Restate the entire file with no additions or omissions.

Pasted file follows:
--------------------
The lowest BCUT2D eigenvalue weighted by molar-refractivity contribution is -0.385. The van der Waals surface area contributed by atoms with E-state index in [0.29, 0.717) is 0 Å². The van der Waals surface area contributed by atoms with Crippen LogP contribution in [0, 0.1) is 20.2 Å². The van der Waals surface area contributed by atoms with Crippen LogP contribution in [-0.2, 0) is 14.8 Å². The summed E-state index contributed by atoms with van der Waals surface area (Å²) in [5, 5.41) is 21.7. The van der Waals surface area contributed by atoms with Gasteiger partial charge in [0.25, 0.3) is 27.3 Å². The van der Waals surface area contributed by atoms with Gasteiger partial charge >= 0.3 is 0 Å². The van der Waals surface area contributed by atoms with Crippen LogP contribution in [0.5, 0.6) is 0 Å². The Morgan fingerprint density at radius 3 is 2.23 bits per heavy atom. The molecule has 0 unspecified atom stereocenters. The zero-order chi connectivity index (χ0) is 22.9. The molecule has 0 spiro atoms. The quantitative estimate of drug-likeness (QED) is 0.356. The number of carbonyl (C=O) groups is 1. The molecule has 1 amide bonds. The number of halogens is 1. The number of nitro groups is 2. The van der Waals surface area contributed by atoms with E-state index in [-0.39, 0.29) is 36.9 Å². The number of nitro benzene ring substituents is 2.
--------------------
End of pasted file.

The lowest BCUT2D eigenvalue weighted by molar-refractivity contribution is -0.385. The van der Waals surface area contributed by atoms with E-state index in [0.29, 0.717) is 0 Å². The van der Waals surface area contributed by atoms with Crippen LogP contribution in [0, 0.1) is 20.2 Å². The van der Waals surface area contributed by atoms with Crippen LogP contribution in [-0.2, 0) is 14.8 Å². The summed E-state index contributed by atoms with van der Waals surface area (Å²) in [5, 5.41) is 21.7. The van der Waals surface area contributed by atoms with Gasteiger partial charge in [0.25, 0.3) is 27.3 Å². The van der Waals surface area contributed by atoms with Gasteiger partial charge >= 0.3 is 0 Å². The van der Waals surface area contributed by atoms with Crippen LogP contribution in [0.5, 0.6) is 0 Å². The Morgan fingerprint density at radius 3 is 2.23 bits per heavy atom. The molecule has 0 unspecified atom stereocenters. The zero-order chi connectivity index (χ0) is 22.9. The molecule has 0 spiro atoms. The quantitative estimate of drug-likeness (QED) is 0.356. The number of carbonyl (C=O) groups is 1. The molecule has 1 amide bonds. The number of halogens is 1. The number of nitro groups is 2. The van der Waals surface area contributed by atoms with E-state index in [-0.39, 0.29) is 36.9 Å². The number of nitro benzene ring substituents is 2.